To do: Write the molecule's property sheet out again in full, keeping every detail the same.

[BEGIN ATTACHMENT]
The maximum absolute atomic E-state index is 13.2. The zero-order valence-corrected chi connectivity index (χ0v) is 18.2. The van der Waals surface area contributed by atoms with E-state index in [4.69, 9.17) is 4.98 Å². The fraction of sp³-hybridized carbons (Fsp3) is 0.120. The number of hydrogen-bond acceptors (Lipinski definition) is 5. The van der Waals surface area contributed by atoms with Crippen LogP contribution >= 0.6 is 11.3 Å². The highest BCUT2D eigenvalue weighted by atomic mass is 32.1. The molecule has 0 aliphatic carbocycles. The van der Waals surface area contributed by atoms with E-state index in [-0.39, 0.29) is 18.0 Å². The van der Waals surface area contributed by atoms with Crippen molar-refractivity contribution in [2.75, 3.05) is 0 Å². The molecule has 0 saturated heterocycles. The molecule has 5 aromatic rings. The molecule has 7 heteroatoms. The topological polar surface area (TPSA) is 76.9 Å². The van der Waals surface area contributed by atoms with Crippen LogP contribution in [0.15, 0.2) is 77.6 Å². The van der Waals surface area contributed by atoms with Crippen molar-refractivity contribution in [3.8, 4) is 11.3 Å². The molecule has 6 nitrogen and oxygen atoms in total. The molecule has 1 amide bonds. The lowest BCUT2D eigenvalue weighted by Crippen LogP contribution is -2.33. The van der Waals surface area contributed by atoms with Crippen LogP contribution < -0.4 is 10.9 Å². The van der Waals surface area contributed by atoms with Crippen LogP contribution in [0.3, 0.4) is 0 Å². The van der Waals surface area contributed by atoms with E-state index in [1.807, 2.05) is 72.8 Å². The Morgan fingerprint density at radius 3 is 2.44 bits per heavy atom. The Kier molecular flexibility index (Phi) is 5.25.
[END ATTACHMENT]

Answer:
The maximum absolute atomic E-state index is 13.2. The zero-order valence-corrected chi connectivity index (χ0v) is 18.2. The van der Waals surface area contributed by atoms with E-state index in [4.69, 9.17) is 4.98 Å². The fraction of sp³-hybridized carbons (Fsp3) is 0.120. The number of hydrogen-bond acceptors (Lipinski definition) is 5. The van der Waals surface area contributed by atoms with Crippen LogP contribution >= 0.6 is 11.3 Å². The highest BCUT2D eigenvalue weighted by atomic mass is 32.1. The molecule has 0 aliphatic carbocycles. The van der Waals surface area contributed by atoms with E-state index in [-0.39, 0.29) is 18.0 Å². The van der Waals surface area contributed by atoms with Crippen molar-refractivity contribution in [2.75, 3.05) is 0 Å². The molecule has 0 saturated heterocycles. The molecule has 5 aromatic rings. The molecule has 7 heteroatoms. The topological polar surface area (TPSA) is 76.9 Å². The van der Waals surface area contributed by atoms with Crippen LogP contribution in [0.15, 0.2) is 77.6 Å². The van der Waals surface area contributed by atoms with Crippen molar-refractivity contribution in [3.8, 4) is 11.3 Å². The molecule has 6 nitrogen and oxygen atoms in total. The molecule has 1 amide bonds. The lowest BCUT2D eigenvalue weighted by Crippen LogP contribution is -2.33. The van der Waals surface area contributed by atoms with Crippen LogP contribution < -0.4 is 10.9 Å². The van der Waals surface area contributed by atoms with Crippen LogP contribution in [0.3, 0.4) is 0 Å². The van der Waals surface area contributed by atoms with E-state index in [1.807, 2.05) is 72.8 Å². The Morgan fingerprint density at radius 3 is 2.44 bits per heavy atom. The Kier molecular flexibility index (Phi) is 5.25.